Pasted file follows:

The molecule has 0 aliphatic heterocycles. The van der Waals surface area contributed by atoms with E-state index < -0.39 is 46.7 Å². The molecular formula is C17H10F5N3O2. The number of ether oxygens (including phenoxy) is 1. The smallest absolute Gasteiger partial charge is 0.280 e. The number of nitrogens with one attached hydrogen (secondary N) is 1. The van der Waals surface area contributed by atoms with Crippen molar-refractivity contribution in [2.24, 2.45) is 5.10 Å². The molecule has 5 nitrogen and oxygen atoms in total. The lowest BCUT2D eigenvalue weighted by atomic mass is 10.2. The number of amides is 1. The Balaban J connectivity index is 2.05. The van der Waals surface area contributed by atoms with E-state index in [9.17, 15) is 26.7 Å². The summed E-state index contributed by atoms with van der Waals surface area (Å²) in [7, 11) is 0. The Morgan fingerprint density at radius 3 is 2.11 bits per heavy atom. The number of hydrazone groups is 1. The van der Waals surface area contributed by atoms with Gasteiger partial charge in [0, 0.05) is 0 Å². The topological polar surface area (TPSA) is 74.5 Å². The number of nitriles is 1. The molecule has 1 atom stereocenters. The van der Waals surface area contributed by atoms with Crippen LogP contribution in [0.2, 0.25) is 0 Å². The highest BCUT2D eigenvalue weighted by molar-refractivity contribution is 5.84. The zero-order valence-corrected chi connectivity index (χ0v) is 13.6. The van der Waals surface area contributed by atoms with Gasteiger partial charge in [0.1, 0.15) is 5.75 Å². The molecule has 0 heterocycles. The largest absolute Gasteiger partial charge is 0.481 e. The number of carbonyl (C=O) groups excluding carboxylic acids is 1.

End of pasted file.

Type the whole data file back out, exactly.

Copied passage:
The molecule has 0 aliphatic heterocycles. The van der Waals surface area contributed by atoms with E-state index < -0.39 is 46.7 Å². The molecular formula is C17H10F5N3O2. The number of ether oxygens (including phenoxy) is 1. The smallest absolute Gasteiger partial charge is 0.280 e. The number of nitrogens with one attached hydrogen (secondary N) is 1. The van der Waals surface area contributed by atoms with Crippen molar-refractivity contribution in [2.24, 2.45) is 5.10 Å². The molecule has 5 nitrogen and oxygen atoms in total. The lowest BCUT2D eigenvalue weighted by atomic mass is 10.2. The number of amides is 1. The Balaban J connectivity index is 2.05. The van der Waals surface area contributed by atoms with E-state index in [9.17, 15) is 26.7 Å². The summed E-state index contributed by atoms with van der Waals surface area (Å²) in [7, 11) is 0. The Morgan fingerprint density at radius 3 is 2.11 bits per heavy atom. The number of hydrazone groups is 1. The van der Waals surface area contributed by atoms with Gasteiger partial charge in [0, 0.05) is 0 Å². The topological polar surface area (TPSA) is 74.5 Å². The number of nitriles is 1. The molecule has 1 atom stereocenters. The van der Waals surface area contributed by atoms with Crippen LogP contribution in [0.2, 0.25) is 0 Å². The highest BCUT2D eigenvalue weighted by molar-refractivity contribution is 5.84. The zero-order valence-corrected chi connectivity index (χ0v) is 13.6. The van der Waals surface area contributed by atoms with Gasteiger partial charge in [0.1, 0.15) is 5.75 Å². The molecule has 0 heterocycles. The largest absolute Gasteiger partial charge is 0.481 e. The number of carbonyl (C=O) groups excluding carboxylic acids is 1.